John Lawrence, Birmingham, 1814








Mark JL in rectangular punch

Shown in Jackson's, Birmingham Supplementary List, found on Caddy Spoon, Mr. P. Phillips


The shovel form scoop with silver shaft and handle having a slotted sliding "push" mechanism, reeded ferrule


Condition: Excellent; the spade with a minute indentation to the side, visible in images above'

the shaft with two tight shrinkage lines; small scratches appropriate to age and usage


Stilton cheese, introduced c1720, is named for the village of Stilton, about 80 miles north of London -

although it was never made there.  In the 18th century, the town of Stilton was a staging post for coaches,

where horses were changed and weary travelers sought refreshment en route to Scotland and other Northern cities.

In fact, the inn owners vied with one another to see who could provide the swiftest service and best food. Cooper Thornhill,

the landlord of the famous Bell Inn, introduced these travelers to the creamy, blue-veined cheese, which he purchased from

 cheese maker, Frances Pawlett of nearby Melton Mowbray.  In 1789, Mr. Thornhill, being something of an entrepreneur,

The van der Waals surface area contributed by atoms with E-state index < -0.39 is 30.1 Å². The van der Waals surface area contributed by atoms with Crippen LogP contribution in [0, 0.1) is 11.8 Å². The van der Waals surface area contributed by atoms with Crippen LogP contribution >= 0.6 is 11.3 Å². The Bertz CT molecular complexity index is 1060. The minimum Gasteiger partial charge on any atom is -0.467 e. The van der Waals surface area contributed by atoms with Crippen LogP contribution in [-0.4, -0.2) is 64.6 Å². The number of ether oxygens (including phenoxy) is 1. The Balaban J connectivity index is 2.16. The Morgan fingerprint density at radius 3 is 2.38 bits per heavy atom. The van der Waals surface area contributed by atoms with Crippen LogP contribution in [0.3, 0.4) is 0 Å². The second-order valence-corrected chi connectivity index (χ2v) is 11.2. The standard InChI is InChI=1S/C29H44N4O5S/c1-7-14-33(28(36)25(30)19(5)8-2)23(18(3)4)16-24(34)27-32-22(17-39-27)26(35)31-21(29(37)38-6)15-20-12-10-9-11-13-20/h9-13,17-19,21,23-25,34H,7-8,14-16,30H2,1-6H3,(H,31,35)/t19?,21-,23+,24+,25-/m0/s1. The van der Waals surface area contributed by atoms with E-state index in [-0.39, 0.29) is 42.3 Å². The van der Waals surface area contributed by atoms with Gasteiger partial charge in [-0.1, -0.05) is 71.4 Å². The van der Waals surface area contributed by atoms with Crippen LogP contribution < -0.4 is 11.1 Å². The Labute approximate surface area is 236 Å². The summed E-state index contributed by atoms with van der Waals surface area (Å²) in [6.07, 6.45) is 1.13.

staged an illegal bare-knuckle boxing match, erecting a tent for over 3000 spectators, many of whom were impeccably

dressed gentlemen in frock coats and high collars.  As wine, bread and Stilton cheese were plentiful, perhaps some gentleman

bent his silver spoon and determined to have his silversmith to invent the new implement.  This is conjecture, but Stilton

cheese scoops appears shortly thereafter in 1790.  They were popular until c1914, when wedges of cheese

replaced the whole of half Stilton wheel. 


Stilton, the King of Cheeses, is best served at room temperature, needing a curved implement for serving without crumbling. 

It is still made in much the same way as it was in the early 1700's, when a local Wymondham saying became popular:

"Drink a pot of ale, eat of scoop of Stilton, every day, you will make 'old bones'."


1.2 Total Oz.


6.5" Long





Please Inquire



Same Size Image


For related silver serving pieces, please click below:


Victorian Silver Cheese Scoop

George III Silver Server, Aldridge & Green





We welcome and encourage all inquiries.  We will make every attempt to answer any questions you might have.


 For information, call (901) 761-1163 or (901) 827-4668 or email mfcreech@bellsouth.net 


American Express, Mastercard, Visa and Discover accepted



Bookmark and Share




Accessories     Ceramics     Early Asian Ceramics     Fine Art     Furniture     Glassware     Silver     Home